(credit: istock.com)

The Inland Empire has many choices for a fabulous day of hiking with the kids. Here are 5 very different hikes that will have your children talking about your adventures for weeks.

Mount San Jacinto (credit: parks.ca.gov)

Palm Springs Aerial Tramway to Mount San Jacinto State Park

1 Tram Way
Palm Springs, CA 92262
Tramway Info
State Park Info

Enjoy breathtaking views and a change in climate on the Palm Springs Aerial Tramway. The ride starts at Valley stations and travels more than 5,800 feet up to Mountain Station in the Mount San Jacinto State Park. Once you get to the top you can take a walk on the self-guided nature trail or hike on the Desert View Trail to check out the view from 10,000 feet. During the winter, the park turns into a wonderland where families can cross country ski and snowshoe.

Los Santos Trail Off Vernal Pool Trail (credit: riversidecountyparks.org)

Santa Rosa Plateau Ecological Reserve

39400 Clinton Keith Road,
Murrieta, CA 92562
More Info

There is so much to see in this section of the Santa Ana Mountains. The reserve is home to a historic cowboy bunkhouse, chaparral and vernal pools, which are lakes that have no fish and only fill up during the rainy winter months. Kids can hike through the 8,300 acres of the reserve or mountain bike in the Sylvan Meadows.

Chino Hills State Park (credit: parks.ca.gov)

Chino Hills State Park

4721 Sapphire Road
Chino Hills, CA 91709
More Info

There are hikes for kids of all ages in Chino Hills State Park at the Bane Canyon Entrance. The Upper Aliso Canyon Trail is a fun, flat trail where kids can see a stream in the winter. Telegraph Canyon Trail is an easy hike with just a little elevation a couple of miles in. But the more adventurous hikers do the entire 16-mile Telegraph Canyon Hike and see beautiful views.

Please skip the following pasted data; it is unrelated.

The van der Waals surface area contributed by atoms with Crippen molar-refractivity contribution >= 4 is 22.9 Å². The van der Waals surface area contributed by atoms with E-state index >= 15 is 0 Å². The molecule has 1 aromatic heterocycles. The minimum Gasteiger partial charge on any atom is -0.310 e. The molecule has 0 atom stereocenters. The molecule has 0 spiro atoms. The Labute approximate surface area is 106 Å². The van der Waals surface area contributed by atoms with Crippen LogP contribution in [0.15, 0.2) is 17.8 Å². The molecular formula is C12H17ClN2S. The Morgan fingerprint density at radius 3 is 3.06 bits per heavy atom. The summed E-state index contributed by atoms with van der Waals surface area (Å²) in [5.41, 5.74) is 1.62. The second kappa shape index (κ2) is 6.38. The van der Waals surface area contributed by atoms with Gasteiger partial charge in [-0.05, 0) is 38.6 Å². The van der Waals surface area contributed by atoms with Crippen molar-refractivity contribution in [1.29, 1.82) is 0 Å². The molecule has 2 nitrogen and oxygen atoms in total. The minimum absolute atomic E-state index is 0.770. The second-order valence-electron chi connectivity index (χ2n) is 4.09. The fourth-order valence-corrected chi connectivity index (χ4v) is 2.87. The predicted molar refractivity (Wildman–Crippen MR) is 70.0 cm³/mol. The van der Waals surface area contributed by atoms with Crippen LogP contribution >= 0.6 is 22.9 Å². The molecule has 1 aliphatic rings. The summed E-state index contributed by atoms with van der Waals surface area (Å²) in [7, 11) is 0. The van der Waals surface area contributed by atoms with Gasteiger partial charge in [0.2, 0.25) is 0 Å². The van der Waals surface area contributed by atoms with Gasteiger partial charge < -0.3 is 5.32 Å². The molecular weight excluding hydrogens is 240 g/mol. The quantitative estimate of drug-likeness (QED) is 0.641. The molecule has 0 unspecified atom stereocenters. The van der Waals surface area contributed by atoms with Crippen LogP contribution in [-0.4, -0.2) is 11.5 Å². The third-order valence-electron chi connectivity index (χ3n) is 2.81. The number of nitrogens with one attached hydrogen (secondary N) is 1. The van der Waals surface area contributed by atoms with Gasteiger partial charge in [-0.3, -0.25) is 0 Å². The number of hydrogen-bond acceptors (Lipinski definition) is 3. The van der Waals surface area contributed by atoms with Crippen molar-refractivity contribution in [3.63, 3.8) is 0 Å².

Cucamonga Wilderness’ Ice House Canyon Trail

Mt. Baldy Road and Icehouse Canyon
Lytle Creek, CA 92358
More Info

The Ice House Canyon Trail is a great hike to do on a clear, early fall day with older kids who are up for a challenge. The strenuous hiking will take you about 2,500 feet up and through the Cucamonga Wilderness. The Wilderness is maintained by the National Forest Service, which means families must get a permit to hike for the day. Call before you go, 909-982-2829.

Rancho Santa Ana Botanic Garden (credit: rsabg.org)

Rancho Santa Ana Botanic Garden

1500 N. College Avenue
Claremont, CA 91711
More Info

The 1-mile walk around the Botanic Garden will give younger kids a little exercise while opening their minds to the beauty of native California plants. This wild display is at its best in the winter after the rainy season brings out the Manzanitas and in the spring when the California poppies and lilacs bloom.

Yvonne Condes publishes the blog Yvonne In LA

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